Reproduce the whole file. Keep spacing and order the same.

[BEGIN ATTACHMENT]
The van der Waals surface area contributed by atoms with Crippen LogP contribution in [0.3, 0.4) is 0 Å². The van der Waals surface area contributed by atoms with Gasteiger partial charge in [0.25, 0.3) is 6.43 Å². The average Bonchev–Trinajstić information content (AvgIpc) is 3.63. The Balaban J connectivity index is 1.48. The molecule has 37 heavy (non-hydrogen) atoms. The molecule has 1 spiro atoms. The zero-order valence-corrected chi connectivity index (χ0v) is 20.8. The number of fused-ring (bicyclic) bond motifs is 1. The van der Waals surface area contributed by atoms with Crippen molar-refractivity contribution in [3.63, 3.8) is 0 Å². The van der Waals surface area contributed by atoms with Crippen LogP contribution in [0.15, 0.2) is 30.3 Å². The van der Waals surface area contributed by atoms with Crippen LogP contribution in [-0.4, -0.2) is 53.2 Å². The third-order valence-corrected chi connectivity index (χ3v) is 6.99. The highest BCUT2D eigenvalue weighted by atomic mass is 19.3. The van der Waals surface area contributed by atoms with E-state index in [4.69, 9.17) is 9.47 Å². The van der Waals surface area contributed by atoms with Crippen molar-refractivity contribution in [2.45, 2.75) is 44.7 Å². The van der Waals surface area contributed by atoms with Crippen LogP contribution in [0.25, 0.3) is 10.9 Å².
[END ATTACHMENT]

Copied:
The van der Waals surface area contributed by atoms with Crippen LogP contribution in [0.3, 0.4) is 0 Å². The van der Waals surface area contributed by atoms with Gasteiger partial charge in [0.25, 0.3) is 6.43 Å². The average Bonchev–Trinajstić information content (AvgIpc) is 3.63. The Balaban J connectivity index is 1.48. The molecule has 37 heavy (non-hydrogen) atoms. The molecule has 1 spiro atoms. The zero-order valence-corrected chi connectivity index (χ0v) is 20.8. The number of fused-ring (bicyclic) bond motifs is 1. The van der Waals surface area contributed by atoms with Crippen molar-refractivity contribution in [3.63, 3.8) is 0 Å². The van der Waals surface area contributed by atoms with Crippen LogP contribution in [0.15, 0.2) is 30.3 Å². The van der Waals surface area contributed by atoms with Crippen LogP contribution in [-0.4, -0.2) is 53.2 Å². The third-order valence-corrected chi connectivity index (χ3v) is 6.99. The highest BCUT2D eigenvalue weighted by atomic mass is 19.3. The van der Waals surface area contributed by atoms with E-state index in [4.69, 9.17) is 9.47 Å². The van der Waals surface area contributed by atoms with Crippen molar-refractivity contribution in [2.45, 2.75) is 44.7 Å². The van der Waals surface area contributed by atoms with Crippen LogP contribution in [0.25, 0.3) is 10.9 Å².